Thursday, November 29, 2012

Trend following - dead again???

I've noticed in the last few weeks that some articles are springing up stating that trend following is dead (again). Articles such as these appear every so often following a period of poor performance by the CTA community and other traders who utilise such a strategy.

I suspect this time round they are also pointing to the recent decision by long-term trend follower John W Henry to close his trading firm to outside money, and to return what funds are left to investors (refer to story here).

Why is this? Trend followers need trends! The basic truth is that without a decent trend, a trend following system will fail to generate profit signals, as a combination of higher than ideal volatility and a lack of a general 'drift' in the price data will result in stops being triggered before a decent trend does take off, or a sharp reversal in an instrument's will not allow such a system to generate a profitable exit signal. 

In the latter case a pure trend following system does not use price targets which means that profits can easily be eroded in a short period of time. In short, if the market conditions are not conducive, then a trend follower will struggle. 

However it is also true to say that following a period where there are no trends, then a trend will appear. It is the amplitude of the trend that is unknown - it could last a week, it could last 6 months.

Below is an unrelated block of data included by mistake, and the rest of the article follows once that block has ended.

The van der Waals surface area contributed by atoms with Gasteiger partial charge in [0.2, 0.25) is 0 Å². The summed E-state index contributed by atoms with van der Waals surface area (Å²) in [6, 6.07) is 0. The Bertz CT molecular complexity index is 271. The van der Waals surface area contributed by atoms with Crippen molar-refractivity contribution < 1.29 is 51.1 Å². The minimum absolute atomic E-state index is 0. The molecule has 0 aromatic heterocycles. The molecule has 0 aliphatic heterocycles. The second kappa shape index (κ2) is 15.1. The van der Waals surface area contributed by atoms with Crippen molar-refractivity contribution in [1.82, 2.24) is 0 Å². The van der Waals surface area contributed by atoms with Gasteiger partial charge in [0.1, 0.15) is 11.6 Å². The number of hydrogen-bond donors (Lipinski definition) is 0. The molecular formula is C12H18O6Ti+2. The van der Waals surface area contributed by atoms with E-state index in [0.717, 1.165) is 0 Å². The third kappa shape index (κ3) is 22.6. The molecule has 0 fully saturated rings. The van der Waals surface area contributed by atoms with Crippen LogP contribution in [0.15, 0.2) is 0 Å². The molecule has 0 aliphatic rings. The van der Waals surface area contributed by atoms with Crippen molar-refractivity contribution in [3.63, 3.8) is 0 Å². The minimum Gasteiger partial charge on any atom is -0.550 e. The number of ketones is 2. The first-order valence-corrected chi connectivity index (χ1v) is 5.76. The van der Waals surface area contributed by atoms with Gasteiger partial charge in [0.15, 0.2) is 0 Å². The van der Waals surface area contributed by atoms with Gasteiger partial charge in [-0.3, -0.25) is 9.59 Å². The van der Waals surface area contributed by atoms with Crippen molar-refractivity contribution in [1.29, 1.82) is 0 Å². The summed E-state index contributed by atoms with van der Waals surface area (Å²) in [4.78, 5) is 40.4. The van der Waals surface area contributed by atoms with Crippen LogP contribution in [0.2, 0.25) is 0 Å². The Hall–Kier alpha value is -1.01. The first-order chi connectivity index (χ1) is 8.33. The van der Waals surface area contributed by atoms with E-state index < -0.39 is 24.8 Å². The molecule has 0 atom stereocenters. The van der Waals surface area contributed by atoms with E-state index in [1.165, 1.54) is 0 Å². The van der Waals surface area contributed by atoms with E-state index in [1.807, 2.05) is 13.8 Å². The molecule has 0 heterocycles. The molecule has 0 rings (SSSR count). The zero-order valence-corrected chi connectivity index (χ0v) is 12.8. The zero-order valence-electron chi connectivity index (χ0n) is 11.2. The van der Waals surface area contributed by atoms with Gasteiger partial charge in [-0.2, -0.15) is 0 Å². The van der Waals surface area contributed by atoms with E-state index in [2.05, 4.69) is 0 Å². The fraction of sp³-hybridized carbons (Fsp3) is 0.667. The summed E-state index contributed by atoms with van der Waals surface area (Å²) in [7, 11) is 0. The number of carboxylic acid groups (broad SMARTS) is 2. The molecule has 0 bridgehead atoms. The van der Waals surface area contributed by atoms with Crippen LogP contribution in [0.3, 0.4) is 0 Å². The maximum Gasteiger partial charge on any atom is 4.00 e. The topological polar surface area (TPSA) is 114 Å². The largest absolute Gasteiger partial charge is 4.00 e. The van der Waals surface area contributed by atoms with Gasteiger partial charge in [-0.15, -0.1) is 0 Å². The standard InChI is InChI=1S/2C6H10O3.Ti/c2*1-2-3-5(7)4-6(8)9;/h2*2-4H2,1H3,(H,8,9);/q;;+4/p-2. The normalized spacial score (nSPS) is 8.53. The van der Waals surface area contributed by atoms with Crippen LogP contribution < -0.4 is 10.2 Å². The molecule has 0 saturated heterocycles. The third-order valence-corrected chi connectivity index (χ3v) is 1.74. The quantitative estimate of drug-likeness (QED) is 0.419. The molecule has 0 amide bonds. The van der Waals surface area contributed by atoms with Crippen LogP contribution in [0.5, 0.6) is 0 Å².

It is for this reason that I prefer to trader equities, as it is a lot easier to generate a multiple R profit in such an instrument compared to say trading an index or a major FX pair. They do bring their own issues, such as price gaps, but that is why you need robust risk management when trading. However, that does not make me immune from periods of poor performance.

The truth is that trends will appear in any instrument, but you just don't know when. So, if you are trading such a system, you need to observe the entry signals presented and act on them (while using strict risk control) and see what occurs. That's all you can control.

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